2. A drill grinding machine comprising a vertical support, an arm mounted to turn about said support in a horizontal plane, a grinding element mounted on said arm to rotate about a 40 vertical axis, a bracket carried by said support, an arm pivotally carried by said bracket, drill holding means for holding a drill in contact with said element, said holding means being longitudinally movable and pivotally mounted on said arm to turn about an inclined axis, a rod movably mounted on said bracket and a microscope mounted on'said rod, said microscope having fiducial means for locating the drill relativeto said element. l

3. A drill grinding machine having in combination drill holding means comprising a bearing member adjustably mounted to turn about an inclined axis; means for adjusting said bearing member along said axis, a sleeve slidably and rotatably mounted within said member, a collet and cooperating threaded tube for holding a drill within said sleeve, a collar adjustably mounted on said sleeve, means for clamping said collar in adjusted position, and cooperating index means on saidv collar and member for locating the drill with respect to said member.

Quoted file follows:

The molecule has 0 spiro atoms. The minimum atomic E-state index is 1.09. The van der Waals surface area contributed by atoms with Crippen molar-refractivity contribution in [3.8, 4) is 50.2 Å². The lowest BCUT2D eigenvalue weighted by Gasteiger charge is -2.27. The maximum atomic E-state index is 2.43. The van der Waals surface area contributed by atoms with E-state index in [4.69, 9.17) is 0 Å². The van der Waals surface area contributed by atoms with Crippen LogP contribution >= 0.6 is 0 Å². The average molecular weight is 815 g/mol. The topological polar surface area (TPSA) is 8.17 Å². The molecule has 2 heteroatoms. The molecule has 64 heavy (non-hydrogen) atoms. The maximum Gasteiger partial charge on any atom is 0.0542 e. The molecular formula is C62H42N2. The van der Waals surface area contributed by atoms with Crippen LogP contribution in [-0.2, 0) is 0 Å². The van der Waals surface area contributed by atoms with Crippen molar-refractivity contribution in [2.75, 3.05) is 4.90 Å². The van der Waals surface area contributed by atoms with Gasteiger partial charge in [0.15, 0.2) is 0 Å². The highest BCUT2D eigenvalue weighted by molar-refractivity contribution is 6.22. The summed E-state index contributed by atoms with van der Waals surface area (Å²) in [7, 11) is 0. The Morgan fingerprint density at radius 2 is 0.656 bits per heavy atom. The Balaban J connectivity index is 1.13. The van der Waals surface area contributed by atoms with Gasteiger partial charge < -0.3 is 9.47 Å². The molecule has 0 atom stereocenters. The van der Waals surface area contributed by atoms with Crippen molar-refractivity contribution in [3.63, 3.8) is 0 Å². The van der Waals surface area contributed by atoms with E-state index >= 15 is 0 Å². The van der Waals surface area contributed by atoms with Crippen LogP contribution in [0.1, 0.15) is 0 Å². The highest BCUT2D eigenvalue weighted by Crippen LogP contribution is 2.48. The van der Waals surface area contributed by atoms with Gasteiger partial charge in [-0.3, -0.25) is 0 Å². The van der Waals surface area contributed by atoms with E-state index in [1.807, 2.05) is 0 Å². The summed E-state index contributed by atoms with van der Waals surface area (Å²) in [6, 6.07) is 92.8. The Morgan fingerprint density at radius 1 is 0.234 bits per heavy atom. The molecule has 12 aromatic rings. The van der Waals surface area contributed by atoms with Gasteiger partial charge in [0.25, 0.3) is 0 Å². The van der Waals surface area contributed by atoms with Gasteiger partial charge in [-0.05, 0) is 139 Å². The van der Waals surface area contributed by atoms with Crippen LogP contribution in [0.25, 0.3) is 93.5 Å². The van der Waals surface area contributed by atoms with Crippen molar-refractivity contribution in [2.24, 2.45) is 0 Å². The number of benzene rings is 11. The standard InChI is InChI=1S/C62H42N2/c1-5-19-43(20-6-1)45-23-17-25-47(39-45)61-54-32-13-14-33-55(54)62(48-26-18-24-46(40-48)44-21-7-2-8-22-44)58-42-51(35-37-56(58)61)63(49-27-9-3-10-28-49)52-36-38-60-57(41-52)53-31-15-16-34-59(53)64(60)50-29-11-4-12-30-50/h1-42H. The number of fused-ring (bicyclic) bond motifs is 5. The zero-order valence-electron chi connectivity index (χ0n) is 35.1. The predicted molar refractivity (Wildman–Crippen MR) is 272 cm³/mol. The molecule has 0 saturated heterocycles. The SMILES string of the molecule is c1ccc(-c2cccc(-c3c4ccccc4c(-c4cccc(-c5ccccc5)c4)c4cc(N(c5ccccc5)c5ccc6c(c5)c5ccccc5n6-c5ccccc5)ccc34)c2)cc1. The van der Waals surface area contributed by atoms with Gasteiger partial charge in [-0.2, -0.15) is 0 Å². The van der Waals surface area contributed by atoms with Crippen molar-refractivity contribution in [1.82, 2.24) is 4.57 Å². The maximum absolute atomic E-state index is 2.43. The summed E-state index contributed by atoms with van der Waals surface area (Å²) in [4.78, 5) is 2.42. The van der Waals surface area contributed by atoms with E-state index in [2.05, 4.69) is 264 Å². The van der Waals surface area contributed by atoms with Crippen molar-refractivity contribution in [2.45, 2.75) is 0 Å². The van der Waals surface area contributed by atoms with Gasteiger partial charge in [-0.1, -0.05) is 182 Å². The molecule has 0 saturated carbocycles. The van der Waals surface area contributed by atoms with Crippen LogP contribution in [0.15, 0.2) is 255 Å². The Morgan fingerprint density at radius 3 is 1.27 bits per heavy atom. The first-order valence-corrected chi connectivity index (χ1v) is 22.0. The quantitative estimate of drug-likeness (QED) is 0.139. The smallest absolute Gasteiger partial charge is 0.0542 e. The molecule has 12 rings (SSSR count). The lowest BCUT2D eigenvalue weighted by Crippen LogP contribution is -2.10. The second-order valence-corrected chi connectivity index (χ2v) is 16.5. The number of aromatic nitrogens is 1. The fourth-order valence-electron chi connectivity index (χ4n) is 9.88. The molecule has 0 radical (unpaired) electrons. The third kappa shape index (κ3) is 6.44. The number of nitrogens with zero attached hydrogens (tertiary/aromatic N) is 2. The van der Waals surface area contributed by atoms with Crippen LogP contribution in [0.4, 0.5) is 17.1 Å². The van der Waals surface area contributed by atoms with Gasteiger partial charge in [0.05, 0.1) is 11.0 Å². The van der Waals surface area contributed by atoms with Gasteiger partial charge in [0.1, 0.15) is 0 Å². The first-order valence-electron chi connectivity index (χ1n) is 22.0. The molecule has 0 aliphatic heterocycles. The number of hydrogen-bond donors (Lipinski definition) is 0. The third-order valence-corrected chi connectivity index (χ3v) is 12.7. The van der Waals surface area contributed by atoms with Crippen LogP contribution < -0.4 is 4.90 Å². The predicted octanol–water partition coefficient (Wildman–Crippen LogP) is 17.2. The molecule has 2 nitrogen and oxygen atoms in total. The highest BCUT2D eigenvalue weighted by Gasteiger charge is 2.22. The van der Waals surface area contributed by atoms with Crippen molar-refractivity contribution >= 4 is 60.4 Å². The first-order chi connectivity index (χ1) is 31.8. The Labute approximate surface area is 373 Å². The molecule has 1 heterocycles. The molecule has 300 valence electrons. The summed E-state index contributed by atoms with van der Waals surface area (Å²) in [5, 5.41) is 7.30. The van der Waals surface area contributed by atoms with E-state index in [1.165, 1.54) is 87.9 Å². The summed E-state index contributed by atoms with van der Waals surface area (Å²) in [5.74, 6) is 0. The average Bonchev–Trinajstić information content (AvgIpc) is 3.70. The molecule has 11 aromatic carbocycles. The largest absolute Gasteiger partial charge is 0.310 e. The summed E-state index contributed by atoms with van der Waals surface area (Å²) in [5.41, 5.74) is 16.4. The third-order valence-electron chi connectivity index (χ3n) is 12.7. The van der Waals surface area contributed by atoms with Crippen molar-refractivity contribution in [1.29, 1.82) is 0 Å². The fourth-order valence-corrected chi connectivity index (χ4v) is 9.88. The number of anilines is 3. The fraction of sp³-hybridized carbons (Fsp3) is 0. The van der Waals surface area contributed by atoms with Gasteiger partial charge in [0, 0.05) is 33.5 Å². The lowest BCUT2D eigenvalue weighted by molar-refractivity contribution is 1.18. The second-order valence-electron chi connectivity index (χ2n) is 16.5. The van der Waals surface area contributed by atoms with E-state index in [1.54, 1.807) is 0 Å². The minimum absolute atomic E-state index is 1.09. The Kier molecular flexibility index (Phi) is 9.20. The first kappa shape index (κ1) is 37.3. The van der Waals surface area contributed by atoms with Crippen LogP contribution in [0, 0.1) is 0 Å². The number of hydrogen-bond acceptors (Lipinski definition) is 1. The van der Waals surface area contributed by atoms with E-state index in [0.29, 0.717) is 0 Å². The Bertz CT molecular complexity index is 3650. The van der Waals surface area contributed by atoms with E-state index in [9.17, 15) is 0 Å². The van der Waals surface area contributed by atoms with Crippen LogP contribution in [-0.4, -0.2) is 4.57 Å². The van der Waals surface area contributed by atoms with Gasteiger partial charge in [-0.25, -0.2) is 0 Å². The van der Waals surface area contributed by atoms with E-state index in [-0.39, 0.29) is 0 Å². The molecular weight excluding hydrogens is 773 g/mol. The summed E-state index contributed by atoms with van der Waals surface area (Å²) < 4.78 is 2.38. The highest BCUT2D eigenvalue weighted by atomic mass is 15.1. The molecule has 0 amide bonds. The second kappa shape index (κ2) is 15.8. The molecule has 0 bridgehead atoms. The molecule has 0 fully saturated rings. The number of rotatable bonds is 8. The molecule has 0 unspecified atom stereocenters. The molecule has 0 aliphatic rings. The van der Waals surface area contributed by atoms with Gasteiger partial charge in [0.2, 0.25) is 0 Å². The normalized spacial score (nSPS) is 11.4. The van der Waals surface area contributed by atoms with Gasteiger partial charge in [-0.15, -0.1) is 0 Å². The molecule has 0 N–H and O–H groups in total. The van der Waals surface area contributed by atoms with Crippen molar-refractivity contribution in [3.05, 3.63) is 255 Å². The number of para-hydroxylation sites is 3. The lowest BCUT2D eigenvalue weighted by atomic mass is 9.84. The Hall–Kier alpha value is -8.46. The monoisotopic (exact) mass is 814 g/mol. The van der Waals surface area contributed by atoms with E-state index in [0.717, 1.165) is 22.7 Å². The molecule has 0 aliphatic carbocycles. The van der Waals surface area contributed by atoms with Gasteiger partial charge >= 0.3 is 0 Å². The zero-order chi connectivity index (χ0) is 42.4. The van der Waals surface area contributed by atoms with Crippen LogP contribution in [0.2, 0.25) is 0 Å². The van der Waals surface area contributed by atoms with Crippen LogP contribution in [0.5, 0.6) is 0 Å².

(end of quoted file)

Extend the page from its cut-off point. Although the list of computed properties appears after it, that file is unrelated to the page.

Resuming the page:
. EDWARD BAUSCH.

WILLIAM L. FLAD.

US614952A 1932-06-02 1932-06-02 Drill grinding machine Expired - Lifetime US2024268A (en)

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Cited By (12)

* Cited by examiner, † Cited by third party
Publication number Priority date Publication date Assignee Title
US2415121A (en) * 1943-03-10 1947-02-04 Rockwell Mfg Co Drill grinder
US2417116A (en) * 1944-04-14 1947-03-11 Nils T Lovstrom Drill grinding tool
US2578309A (en) * 1947-07-07 1951-12-11 Anton M Kroczek Tool grinding machine
US2596916A (en) * 1948-11-12 1952-05-13 William E Raney Drill grinder
US2663126A (en) * 1950-06-02 1953-12-22 Amiet Oscar Apparatus for sharpening drills
US2713755A (en) * 1951-03-29 1955-07-26 Joos Heintz Drill grinding machine
US2720731A (en) * 1952-03-27 1955-10-18 Richard A Staat Work holder for tap sharpening
US2815610A (en) * 1953-07-13 1957-12-10 Henry S Siemsen Twist drill point grinder